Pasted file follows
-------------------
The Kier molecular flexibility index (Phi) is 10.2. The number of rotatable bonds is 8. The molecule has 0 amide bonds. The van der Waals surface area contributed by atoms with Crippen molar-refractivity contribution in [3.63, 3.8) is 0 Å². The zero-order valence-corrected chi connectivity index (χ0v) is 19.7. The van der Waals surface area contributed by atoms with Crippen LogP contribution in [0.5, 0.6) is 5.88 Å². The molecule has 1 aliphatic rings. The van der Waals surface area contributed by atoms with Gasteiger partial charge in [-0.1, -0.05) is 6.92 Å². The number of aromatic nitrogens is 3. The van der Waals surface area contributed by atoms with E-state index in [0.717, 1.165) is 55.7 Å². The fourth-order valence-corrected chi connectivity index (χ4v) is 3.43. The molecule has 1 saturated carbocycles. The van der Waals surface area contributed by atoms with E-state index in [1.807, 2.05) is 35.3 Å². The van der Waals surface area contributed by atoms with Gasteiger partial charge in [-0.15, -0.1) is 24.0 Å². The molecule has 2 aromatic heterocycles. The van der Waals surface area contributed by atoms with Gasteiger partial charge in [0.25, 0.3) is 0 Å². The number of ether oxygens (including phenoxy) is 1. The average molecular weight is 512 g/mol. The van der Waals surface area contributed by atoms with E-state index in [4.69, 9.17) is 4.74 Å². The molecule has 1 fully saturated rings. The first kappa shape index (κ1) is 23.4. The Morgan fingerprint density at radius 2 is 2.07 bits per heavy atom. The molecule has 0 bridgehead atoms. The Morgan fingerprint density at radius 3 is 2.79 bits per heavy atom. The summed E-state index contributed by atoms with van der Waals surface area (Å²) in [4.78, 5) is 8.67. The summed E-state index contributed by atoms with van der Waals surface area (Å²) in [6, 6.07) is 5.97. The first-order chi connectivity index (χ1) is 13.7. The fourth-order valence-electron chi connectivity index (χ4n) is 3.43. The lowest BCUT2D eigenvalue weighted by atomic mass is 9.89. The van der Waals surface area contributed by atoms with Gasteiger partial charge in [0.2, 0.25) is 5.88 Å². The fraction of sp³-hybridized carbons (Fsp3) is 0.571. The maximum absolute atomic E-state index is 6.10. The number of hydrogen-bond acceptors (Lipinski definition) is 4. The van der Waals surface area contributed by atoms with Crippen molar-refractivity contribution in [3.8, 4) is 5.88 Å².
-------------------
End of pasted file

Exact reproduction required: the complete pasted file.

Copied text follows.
The Kier molecular flexibility index (Phi) is 10.2. The number of rotatable bonds is 8. The molecule has 0 amide bonds. The van der Waals surface area contributed by atoms with Crippen molar-refractivity contribution in [3.63, 3.8) is 0 Å². The zero-order valence-corrected chi connectivity index (χ0v) is 19.7. The van der Waals surface area contributed by atoms with Crippen LogP contribution in [0.5, 0.6) is 5.88 Å². The molecule has 1 aliphatic rings. The van der Waals surface area contributed by atoms with Gasteiger partial charge in [-0.1, -0.05) is 6.92 Å². The number of aromatic nitrogens is 3. The van der Waals surface area contributed by atoms with E-state index in [0.717, 1.165) is 55.7 Å². The fourth-order valence-corrected chi connectivity index (χ4v) is 3.43. The molecule has 1 saturated carbocycles. The van der Waals surface area contributed by atoms with E-state index in [1.807, 2.05) is 35.3 Å². The van der Waals surface area contributed by atoms with Gasteiger partial charge in [-0.15, -0.1) is 24.0 Å². The molecule has 2 aromatic heterocycles. The van der Waals surface area contributed by atoms with Gasteiger partial charge in [0.25, 0.3) is 0 Å². The number of ether oxygens (including phenoxy) is 1. The average molecular weight is 512 g/mol. The van der Waals surface area contributed by atoms with E-state index in [4.69, 9.17) is 4.74 Å². The molecule has 1 fully saturated rings. The first kappa shape index (κ1) is 23.4. The Morgan fingerprint density at radius 2 is 2.07 bits per heavy atom. The molecule has 0 bridgehead atoms. The Morgan fingerprint density at radius 3 is 2.79 bits per heavy atom. The summed E-state index contributed by atoms with van der Waals surface area (Å²) in [4.78, 5) is 8.67. The summed E-state index contributed by atoms with van der Waals surface area (Å²) in [6, 6.07) is 5.97. The first-order chi connectivity index (χ1) is 13.7. The fourth-order valence-electron chi connectivity index (χ4n) is 3.43. The lowest BCUT2D eigenvalue weighted by atomic mass is 9.89. The van der Waals surface area contributed by atoms with Gasteiger partial charge in [0.2, 0.25) is 5.88 Å². The fraction of sp³-hybridized carbons (Fsp3) is 0.571. The maximum absolute atomic E-state index is 6.10. The number of hydrogen-bond acceptors (Lipinski definition) is 4. The van der Waals surface area contributed by atoms with Crippen molar-refractivity contribution in [3.8, 4) is 5.88 Å².